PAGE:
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Guitar Hero: Marko Topchii Wins in Style
by Jan Jezioro
Ukrainian guitarist Marko Topchii arrived in town last Tuesday, and stuck around just long enough to sweep all the awards in the 6th JoAnn Falletta International Guitar Concerto Competition. Besides winning First Prize overall, he was the top vote getter in both the Audience Award and the BPO Musicians Award competitions, becoming the only competitor to win all three prizes since Polish guitarist Marcin Dylla in the inaugural 2004 competition.
Trying to contact Topchii to ask him some questions proved a challenge, since he left Sunday morning for his next competition. He finally arrived late Monday morning in Valencia, Spain, where he immediately started competing in the Alhambra International Guitar Competition. After that competition ends this Saturday, Topchii returns to the US to compete in the Guitar Foundation of America competition, in Los Angeles, June 20-25. He will then compete in the Boston Guitar Fest, June 25-29, making a total of four appearances at major guitar competitions in one month across two continents.
Topchii’s amazement when he realized that he had won the competition was very apparent to the audience on Saturday evening. “I wasn’t faking my reaction in any way,” he says, “when I finally realized that I’m not the one who gets the third or the second prize. This was a huge surprise for me. After hearing the results at many previous competitions, I had grown a thick skin, so while deciding to keep my expectations low, I still had my hopes and dreams. I felt that I was having such a vivid energy exchange through conversations and interactions at this competition that it definitely had to add a lot to my performance. And, when I heard afterwards that maestro Marcin Dylla had won all the prizes previously, I felt that this was a very honorable coincidence for me.”
The rules for the Falletta Competition specify: “history has shown that a majority of applicants enter with the Rodrigo Concierto d’Aranjuez, and since the Final Round concert MUST be comprised of three different concerti, applicants are strongly encouraged to make an alternate selection.” Very good advice, since it sometimes seems that while every guitarist in the world wants to play the Rodrigo concerto, the most popular guitar concerto in the repertoire, it makes it incredibly difficult for anyone playing it to stand out from the crowd.
Topchii chose to perform Villa-Lobos’ Concierto for Guitar and Small Orchestra. “The first time I performed it was in my hometown Kiev, in a cold December, the month before I turned 17,” says Marko. “The other four finalists were playing the Concierto de Aranjuez. That was the first time I had ever won a no-age limit competition, something my parents were pushing me towards since I’ve turned 16, reasoning that competing with mature guitarists I could maybe figure out things faster. I have also performed it in other competitions such as the Francisco Tarrega competition in Benicassim, Spain where I took the second prize last year with a standing ovation (rare in Europe) as an unexpected present—shocking and flattering at the same time. I constantly work on refining the works in my repertoire and every time I revise a certain composition I often can’t play it again the way I played it before. I did this just before the Falletta competition, finding so many new harmonies that I could hardly wait to play the Villa-Lobos concerto in public”.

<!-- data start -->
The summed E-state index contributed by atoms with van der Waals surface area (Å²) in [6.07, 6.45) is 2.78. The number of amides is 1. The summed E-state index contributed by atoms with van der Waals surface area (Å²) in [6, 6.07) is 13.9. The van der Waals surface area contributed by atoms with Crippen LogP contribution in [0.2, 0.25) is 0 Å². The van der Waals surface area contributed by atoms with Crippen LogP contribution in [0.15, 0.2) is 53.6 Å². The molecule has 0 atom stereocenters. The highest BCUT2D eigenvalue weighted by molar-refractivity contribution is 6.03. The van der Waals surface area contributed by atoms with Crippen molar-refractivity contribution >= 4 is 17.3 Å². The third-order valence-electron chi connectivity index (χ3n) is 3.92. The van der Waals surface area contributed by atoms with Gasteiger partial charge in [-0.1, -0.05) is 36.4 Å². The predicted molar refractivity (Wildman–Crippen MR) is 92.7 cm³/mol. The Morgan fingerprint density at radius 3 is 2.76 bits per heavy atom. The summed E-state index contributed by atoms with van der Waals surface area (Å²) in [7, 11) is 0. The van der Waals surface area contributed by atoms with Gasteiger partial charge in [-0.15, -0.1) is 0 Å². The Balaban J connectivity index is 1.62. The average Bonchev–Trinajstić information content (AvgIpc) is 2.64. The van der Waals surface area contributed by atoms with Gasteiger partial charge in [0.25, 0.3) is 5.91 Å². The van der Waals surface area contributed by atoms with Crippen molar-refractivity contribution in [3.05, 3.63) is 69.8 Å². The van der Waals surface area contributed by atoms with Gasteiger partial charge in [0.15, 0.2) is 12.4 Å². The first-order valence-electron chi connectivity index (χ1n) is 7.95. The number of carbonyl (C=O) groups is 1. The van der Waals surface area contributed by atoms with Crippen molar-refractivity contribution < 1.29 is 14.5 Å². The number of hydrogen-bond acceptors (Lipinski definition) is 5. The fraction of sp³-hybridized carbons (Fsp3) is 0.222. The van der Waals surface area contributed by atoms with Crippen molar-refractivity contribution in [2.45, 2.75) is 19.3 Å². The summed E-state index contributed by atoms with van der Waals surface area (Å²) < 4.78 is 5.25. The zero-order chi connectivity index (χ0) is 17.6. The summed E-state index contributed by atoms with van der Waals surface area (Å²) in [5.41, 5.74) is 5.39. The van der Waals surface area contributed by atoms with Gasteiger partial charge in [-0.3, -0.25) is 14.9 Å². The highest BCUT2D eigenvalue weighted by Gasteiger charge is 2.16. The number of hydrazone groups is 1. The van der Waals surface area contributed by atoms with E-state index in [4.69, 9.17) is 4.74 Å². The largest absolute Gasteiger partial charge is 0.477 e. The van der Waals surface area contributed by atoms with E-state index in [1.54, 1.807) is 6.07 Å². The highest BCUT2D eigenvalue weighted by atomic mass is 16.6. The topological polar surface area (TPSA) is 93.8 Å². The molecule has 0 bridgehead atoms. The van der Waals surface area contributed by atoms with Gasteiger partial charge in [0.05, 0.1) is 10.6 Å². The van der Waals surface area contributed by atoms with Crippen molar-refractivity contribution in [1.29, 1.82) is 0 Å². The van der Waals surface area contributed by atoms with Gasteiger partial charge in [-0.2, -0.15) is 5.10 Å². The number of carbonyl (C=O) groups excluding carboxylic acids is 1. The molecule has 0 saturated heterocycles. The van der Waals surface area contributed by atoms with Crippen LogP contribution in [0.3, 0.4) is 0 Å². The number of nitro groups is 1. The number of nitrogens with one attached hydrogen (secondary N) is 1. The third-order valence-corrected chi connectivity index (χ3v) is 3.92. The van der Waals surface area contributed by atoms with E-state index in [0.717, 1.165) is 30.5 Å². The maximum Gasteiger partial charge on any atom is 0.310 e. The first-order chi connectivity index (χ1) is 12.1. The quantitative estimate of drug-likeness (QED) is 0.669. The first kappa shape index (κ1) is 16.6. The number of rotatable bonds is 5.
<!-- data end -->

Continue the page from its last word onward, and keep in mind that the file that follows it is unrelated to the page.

“The first rehearsals with the BPO made me smile and say out loud: ‘Amazing.’ The second rehearsals were more of an exploration of the many possible difficulties of this concerto, but during the final performance I felt we were just ignoring all these difficulties and playing real music without any of the competition issues. JoAnn’s smiles were such an indicator of that for me.”
After each finalist performed his concerto, he played a free choice solo selection. The solo encore, not part of the official judging procedure for the competition, undoubtedly played an important part in the voting of the audience and the BPO musicians, and Topchii’s selection proved to be the strongest of the three contestants.
“El Ultimo Tremolo (by the Paraguayan composer Agustín Barrios Mangoré) is one of my favorite compositions since it lets me open my heart and speak directly to the listener. Still, deciding a piece for the encore was not so easy. I had to use all of my imagination to try to realize how it would sound after such an intense concerto. I even asked for support from my mother at the day of the Finals, because I had started to waver, but I’m glad that I played it finally!”
Topchii says that he enjoyed his first visit to Buffalo: “I have been to the US before, in California, Colorado and Columbus, and every state is so different. My personal experience was very much connected with my professional one, but I still had time to enjoy conversations and my anti-stress grocery shopping, before having a dinner with the BPO’s principal bassoon player, Glenn Einschlag”.
So, how does anyone plan to compete in four competitions in a month? “I’m starting to get used to planning competitions in a row, even if they are very different. I prepared the Villa-Lobos just for the Falletta competition, but each competition has some special requirements. I have to confess that I haven’t been preparing these compositions as much as I should have, so I will just try to enjoy the experience and be as desperate but thoughtful as I can. I’ve succeeded in situations like this before”.
Based on his win last Saturday, Marko has earned the right to be positive about his future chances.blog comments powered by Disqus
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